# A function that (also) changes a replacement rule

I'd like to write a function operating on a list, returning a list, but also changing a replacement rule. Let's say I have a list of replacement rules:

data={
...
a->3,
...
};


Now I write a function:

f1[{b_,c_}]:={b+1,c+1};


What I would also like this function to do is to change the replacement rule of data list, so that after the function is evaluated (with any list as an input), the variable a would take the value of the evaluated c+1 expression, or f1[[2]] if You will. Seems like an easy task, but somehow confuses me.

Edit:

As an input I would like a list l={2,3}, and {3,4} as an output, and a replacement rule a->3 changed into a->f1[[2]].

In general, my problem is that I want another function later on to access a value produced by f1, but I would like that other function to call this value from external list and not explicitly from f1.

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Not very clear what you want to achieve... something along {1, 2, a -> 3} /. (a -> _) :> b -> 3? –  Yves Klett Nov 14 '13 at 9:40
I would like f1 to work on list other than data, let's say l={2,3} and to change replacement rule specified in data as well, if that is what You're asking. In other words, as an output i would like to get {3,4} and whenever I call a after the evaluation, I'd like to get 4. –  Wojciech Nov 14 '13 at 9:54
Please give an explicit example of I/O in the question. –  Yves Klett Nov 14 '13 at 9:58
Still unclear to me, since data is a replacement list that does not affect the value of a. But If you want to change the rule for a in the replacement list Yves suggestion can be adapted to do what you need: first compute f1, then change the rule list with data /. Rule[a,_]:>Rule[a,f1[[2]]] and finally use a /. data to get the value. If you want to assign a value to a, why use the replacement list? –  Peltio Nov 14 '13 at 12:09

Let me expand the comment. If the list of replacement rules data is to be considered a global variable, you can access it from within your function and alter its value in this way

data = {a->3, ab->2, ac->1, ad->0};

f1[{b_,c_}]:=Block[{tmp},
tmp = {b+1, c+1};
data = data /. Rule[a,_]:>Rule[a,tmp[[2]]]
]


This will produce a new value for the list of rules data where the rule associated with a is changed.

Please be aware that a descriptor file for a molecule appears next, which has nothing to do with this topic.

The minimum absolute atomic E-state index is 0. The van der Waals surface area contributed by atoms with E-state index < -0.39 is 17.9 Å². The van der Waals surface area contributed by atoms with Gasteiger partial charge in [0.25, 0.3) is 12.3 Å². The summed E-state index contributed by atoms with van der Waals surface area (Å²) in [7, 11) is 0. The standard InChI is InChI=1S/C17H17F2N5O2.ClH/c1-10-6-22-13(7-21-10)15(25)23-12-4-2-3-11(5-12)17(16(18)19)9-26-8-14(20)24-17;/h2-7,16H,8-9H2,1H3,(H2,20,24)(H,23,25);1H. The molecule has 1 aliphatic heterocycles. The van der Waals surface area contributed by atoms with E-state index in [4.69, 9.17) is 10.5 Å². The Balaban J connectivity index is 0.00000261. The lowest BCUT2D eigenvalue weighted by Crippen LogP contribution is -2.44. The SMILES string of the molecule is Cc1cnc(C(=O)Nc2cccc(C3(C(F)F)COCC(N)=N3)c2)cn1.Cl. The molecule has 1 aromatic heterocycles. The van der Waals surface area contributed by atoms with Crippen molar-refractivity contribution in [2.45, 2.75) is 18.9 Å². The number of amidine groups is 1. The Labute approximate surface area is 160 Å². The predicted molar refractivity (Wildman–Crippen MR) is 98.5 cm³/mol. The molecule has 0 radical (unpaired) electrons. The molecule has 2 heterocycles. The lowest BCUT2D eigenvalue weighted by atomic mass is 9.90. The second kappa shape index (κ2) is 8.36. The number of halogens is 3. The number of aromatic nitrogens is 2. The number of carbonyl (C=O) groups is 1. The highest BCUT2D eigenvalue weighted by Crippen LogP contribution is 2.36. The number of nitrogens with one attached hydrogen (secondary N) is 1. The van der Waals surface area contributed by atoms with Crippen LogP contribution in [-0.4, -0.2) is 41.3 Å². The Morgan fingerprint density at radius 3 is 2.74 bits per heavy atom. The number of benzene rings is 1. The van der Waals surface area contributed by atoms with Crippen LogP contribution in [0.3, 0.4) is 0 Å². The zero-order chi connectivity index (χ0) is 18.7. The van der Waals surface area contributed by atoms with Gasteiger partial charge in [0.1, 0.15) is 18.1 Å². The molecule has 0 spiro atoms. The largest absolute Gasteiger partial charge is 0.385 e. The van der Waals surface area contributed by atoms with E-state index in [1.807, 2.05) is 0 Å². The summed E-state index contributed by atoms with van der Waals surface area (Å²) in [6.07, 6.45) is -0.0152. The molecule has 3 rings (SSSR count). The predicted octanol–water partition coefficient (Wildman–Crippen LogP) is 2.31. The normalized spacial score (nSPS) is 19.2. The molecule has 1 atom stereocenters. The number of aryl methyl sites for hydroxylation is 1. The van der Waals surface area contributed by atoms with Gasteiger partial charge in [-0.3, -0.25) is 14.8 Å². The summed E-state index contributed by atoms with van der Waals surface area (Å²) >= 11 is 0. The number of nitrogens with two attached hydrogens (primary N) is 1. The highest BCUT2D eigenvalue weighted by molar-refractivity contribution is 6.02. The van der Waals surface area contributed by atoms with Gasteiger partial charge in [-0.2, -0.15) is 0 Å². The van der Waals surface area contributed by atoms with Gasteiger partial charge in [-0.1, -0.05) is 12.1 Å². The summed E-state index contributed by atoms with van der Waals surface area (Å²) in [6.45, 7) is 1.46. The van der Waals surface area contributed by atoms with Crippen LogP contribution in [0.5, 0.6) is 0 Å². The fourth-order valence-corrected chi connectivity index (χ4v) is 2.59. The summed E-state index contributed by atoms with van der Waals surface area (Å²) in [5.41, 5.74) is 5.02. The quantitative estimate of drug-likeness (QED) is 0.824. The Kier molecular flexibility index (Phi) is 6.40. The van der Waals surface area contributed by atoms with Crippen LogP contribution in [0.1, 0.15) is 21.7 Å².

f1[{2,3}]


{a -> 4, ab -> 2, ac -> 1, ad -> 0}

If you do not wish to see the list of rules, just put a semicolon at the end of the last line of code. You can even have f1 to return the list {b+1,c+1} in this way:

f1[{b_,c_}]:=Block[{tmp},
tmp = {b+1, c+1};
data = data /. Rule[a,_]:>Rule[a,tmp[[2]]];
tmp
]


Once you have evaluated f1,

f1[{2,3}]


{3, 4}

to get the value of a, you will use

a /. data


4

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Perfect, that's exactly what I needed. I almost figured it out myself, that answer came just in time. Peltio , @Yves Klett I'll make sure to give You some credit in my thesis! –  Wojciech Nov 14 '13 at 12:52
If I would like to change also replacement rule for ab in data list, I can make data = data /. Rule[a,_]:>Rule[a,tmp[[2]]]; data = data /. Rule[ab,_]:>Rule[ab,tmp[[1]]]; inside Block[], is there a shorter way to do that, just in case I want to change more rules? –  Wojciech Nov 15 '13 at 9:21
You can use data = data /. {Rule[a, _] :> Rule[a, tmp[[2]]], Rule[ab, _] :> Rule[ab, tmp[[1]]]}. Of course if you have dozens of such replacements, we could create a more elaborate replacement rule or better yet, a function that accepts the names of the variables whose rules should be changed and the position in the list of the associated new values. –  Peltio Nov 15 '13 at 11:06
Great, thanks a lot! –  Wojciech Nov 15 '13 at 12:24

Simply this?

f1[{b_, c_}] := Module[{a, d},
data = {a -> 8, d -> 7};
{a, d} = {b + 1, c + 1};
{a, d} /. data]
f1[{2, 3}]


(8, 7}

Further to OP's comment ...

data = {a -> 8, d -> 7};
f1[{b_, c_}] := Module[{},
{a, d} = {b + 1, c + 1};
{a, d} /. data]
f1[{2, 3}]


(8, 7}

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Thanks, but that's not exactly what i was looking for. The replacement rule to be changed has to be defined outside of the function. –  Wojciech Nov 14 '13 at 10:55